The Pac-10 moments that stood out.
1. Pete Carroll leaves USC for the Seattle Seahawks: It wasn't just the biggest story in the Pac-10. It was the biggest story of the college football season. Carroll built a dynasty and nearly won three consecutive national titles. His run at USC -- two national championships, seven Pac-10 titles, seven consecutive top-four finishes, three Heisman Trophy winners -- ranks among the best in college football history.
2. Lane Kiffin leaves Tennessee for USC: This one nearly equaled Carroll's departure in shock value: Kiffin, a former USC assistant, bolts his job at Tennessee after just one season to take over the Trojans. Obviously, unless you've been under a rock, you've read plenty about this one of late, including the potential inclusion of Norm Chow, presently UCLA's offensive coordinator, on Kiffin's new staff. That certainly will cool things down between the Bruins and Trojans, eh?
3. A victory in the Civil War for the Roses sends Oregon to the Rose Bowl: The Ducks 37-33 victory over rival Oregon State lived up to the pregame hype. LeGarrette Blount scored a touchdown in his first action since his meltdown at Boise State, but the stars for Oregon were running back LaMichael James (166 yards rushing, three TDs) and quarterback Jeremiah Masoli, who led a masterful final possession that featured two fourth-down conversions and burned the final 6:09 off the clock.
4. The punch: Blount's punch of a Boise State player after the Ducks embarrassing 19-8 season-opening road loss became one of the most replayed highlights of the season. It also became the touchstone for the Ducks' transformation from a national joke into Pac-10 champions. And Chip Kelly from an overmatched neophyte into Pac-10 Coach of the Year.
5. Toby Gerhart is runner-up in closest Heisman race in history: Despite putting up the best numbers against the best competition during the regular season, Gerhart finished second to Alabama's Mark Ingram in the Heisman Trophy voting. Still, Gerhart won the Doak Walker Award -- over Ingram -- as the country's top running back and earned consensus first-team All-America honors.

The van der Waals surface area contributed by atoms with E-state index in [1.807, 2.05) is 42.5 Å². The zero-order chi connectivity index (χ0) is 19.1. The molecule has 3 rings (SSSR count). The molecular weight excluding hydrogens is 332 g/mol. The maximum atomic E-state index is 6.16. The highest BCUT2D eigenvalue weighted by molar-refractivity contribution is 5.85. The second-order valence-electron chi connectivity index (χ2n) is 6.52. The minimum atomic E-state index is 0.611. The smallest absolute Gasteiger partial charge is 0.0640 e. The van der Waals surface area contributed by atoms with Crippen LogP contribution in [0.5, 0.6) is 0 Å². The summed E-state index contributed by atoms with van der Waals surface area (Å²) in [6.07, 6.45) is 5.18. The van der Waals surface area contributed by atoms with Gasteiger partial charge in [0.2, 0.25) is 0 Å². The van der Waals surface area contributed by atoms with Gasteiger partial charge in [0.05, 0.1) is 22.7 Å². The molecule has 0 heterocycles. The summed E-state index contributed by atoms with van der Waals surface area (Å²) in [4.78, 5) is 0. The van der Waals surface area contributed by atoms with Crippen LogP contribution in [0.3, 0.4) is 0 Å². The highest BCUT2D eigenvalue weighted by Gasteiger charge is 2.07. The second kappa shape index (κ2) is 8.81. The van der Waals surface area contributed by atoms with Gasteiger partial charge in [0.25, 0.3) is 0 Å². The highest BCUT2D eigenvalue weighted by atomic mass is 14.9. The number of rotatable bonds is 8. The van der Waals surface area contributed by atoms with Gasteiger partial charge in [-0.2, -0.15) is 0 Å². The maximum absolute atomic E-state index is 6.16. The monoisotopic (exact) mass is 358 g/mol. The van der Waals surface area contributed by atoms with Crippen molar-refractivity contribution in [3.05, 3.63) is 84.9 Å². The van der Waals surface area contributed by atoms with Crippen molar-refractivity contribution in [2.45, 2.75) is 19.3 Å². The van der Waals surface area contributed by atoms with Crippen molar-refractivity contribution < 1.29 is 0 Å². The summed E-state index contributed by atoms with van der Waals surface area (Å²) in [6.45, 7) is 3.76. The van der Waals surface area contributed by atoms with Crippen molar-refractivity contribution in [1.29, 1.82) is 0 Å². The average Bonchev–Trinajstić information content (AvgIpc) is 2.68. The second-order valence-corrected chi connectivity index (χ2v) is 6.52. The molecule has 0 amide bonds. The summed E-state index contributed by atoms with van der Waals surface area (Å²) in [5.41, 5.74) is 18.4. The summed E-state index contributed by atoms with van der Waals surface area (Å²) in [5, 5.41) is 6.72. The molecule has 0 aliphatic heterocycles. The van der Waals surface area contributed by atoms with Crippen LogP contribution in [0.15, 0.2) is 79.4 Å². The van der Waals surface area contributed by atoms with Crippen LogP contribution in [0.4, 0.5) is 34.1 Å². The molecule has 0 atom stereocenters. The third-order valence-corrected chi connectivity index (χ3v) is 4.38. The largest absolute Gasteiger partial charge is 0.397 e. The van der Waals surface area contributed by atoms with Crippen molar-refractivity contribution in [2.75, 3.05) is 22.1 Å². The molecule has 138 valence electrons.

6. Oregon crushes No. 4 USC 47-20: For anyone who had covered USC during the Carroll era, it was shocking to watch. The Ducks piled up 613 total yards -- 391 rushing -- while handing USC its worst loss since 1997.
7. Stanford runs up the score on USC, 55-21: For anyone who had covered USC during the Carroll era, it was shocking to watch. Perhaps it was possible to write off the Trojans getting blown out on the road at Oregon, but getting physically manhandled at home? The 34-point defeat was USC's worst home loss since 1966. Even more galling: Cardinal coach Jim Harbaugh opted to go for a 2-point conversion with a 27-point lead and just 6:47 left, inspiring a spirited post-game handshake with Carroll, who asked Harbaugh, "What's your deal?"
8. Oregon beats Arizona 44-41 in double-overtime: It was as entertaining a game as you could see. Oregon overcame a 10-point, fourth-quarter deficit because of a tour de force performance from Masoli, who scored three touchdowns running and three passing, including an 8-yard toss that tied the score with six seconds left and forced overtime, stunning Wildcats fans who already had jumped from the stands for a postgame celebration. The loss kept Arizona from playing in its first Rose Bowl.
9. California goes down by a combined 72-6 on consecutive weekends: Talk about a fall from grace. Cal went to Oregon on Sept. 26 ranked No. 6 in the country with a 3-0 record. The Bears were national title contenders and Jahvid Best was the conference's leading Heisman Trophy candidate. But a 42-3 loss to the Ducks followed by a 30-3 defeat at home against USC the following weekend made the Bears a national punchline.
10. Sarkisian bests Carroll: Fresh off a thrilling 18-15 win at Ohio State, USC carried a No. 3 ranking to Washington, which had just ended a 15-game losing streak the week before against Idaho. Most of the pregame discussion was whether Carroll would take it easy on his former offensive coordinator, Steve Sarkisian. But with quarterback Aaron Corp starting for an injured Matt Barkley, the Trojans couldn't get anything going on offense. Washington quarterback Jake Locker, meanwhile, engineered a thrilling 68-yard drive that ended on Erik Folk's 22-yard field goal with three seconds remaining for a shocking 16-13 victory.